This paper describes an investigation into the effect that passing wakes have on a separation bubble that exists on the pressure surface and near the leading edge of a low-pressure turbine blade. Previous experimental studies have shown that the behavior of this separation is strongly incidence dependent and that it responds to its disturbance environment. The results presented in this paper examine the effect of wake passing in greater detail. Two-dimensional, Reynolds averaged, numerical predictions are first used to examine qualitatively the unsteady interaction between the wakes and the separation bubble. The separation is predicted to consist of spanwise vortices whose development is in phase with the wake passing. However, comparison with experiments shows that the numerical predictions exaggerate the coherence of these vortices and also overpredict the time-averaged length of the separation. Nonetheless, experiments strongly suggest that the predicted phase locking of the vortices in the separation onto the wake passing is physical.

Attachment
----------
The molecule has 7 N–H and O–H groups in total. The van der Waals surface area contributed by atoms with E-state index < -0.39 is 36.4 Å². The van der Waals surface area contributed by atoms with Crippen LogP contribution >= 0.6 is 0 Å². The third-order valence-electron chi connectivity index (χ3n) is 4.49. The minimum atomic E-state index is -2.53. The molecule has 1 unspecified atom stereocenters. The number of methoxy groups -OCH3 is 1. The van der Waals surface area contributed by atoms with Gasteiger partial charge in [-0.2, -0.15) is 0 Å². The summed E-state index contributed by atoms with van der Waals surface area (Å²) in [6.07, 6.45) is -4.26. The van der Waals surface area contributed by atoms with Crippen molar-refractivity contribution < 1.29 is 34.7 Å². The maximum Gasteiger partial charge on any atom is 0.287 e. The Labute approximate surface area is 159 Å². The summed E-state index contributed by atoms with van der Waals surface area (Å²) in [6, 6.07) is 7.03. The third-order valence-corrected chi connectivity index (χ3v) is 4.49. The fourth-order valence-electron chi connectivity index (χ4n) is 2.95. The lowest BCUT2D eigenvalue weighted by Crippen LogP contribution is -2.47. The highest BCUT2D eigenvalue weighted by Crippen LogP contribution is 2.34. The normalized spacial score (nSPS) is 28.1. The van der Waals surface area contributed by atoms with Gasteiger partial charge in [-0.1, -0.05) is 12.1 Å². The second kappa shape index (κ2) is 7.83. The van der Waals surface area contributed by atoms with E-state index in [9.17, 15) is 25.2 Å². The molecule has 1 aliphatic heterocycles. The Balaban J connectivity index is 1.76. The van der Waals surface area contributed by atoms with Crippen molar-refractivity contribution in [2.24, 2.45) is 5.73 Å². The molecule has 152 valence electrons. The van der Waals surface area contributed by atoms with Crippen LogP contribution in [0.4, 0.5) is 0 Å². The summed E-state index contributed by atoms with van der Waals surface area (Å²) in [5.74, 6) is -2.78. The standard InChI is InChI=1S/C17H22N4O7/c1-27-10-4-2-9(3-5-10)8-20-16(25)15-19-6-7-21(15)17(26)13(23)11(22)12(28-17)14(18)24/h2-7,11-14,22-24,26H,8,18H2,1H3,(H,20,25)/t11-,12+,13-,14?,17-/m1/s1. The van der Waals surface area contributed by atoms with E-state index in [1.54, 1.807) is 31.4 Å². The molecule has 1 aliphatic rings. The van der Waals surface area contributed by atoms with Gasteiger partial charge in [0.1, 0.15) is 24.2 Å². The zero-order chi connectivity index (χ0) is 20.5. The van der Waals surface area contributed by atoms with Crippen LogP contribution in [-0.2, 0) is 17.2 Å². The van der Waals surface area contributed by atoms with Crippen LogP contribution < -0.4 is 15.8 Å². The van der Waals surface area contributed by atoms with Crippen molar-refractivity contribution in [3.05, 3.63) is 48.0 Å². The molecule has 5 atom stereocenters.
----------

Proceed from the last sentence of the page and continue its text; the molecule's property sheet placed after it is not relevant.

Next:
The Effect of Wake Passing on a Flow Separation in a Low-Pressure Turbine Cascade
Contributed by the Fluids Engineering Division for publication in the JOURNAL OF FLUIDS ENGINEERING. Manuscript received by the Fluids Engineering Division March 4, 2003; revised manuscript received October 30, 2003. Associate Editor: W. W. Copenhaver.
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Brear, M. J., and Hodson, H. P. (May 3, 2004). "The Effect of Wake Passing on a Flow Separation in a Low-Pressure Turbine Cascade ." ASME. J. Fluids Eng. March 2004; 126(2): 250–256. https://doi.org/10.1115/1.1667884
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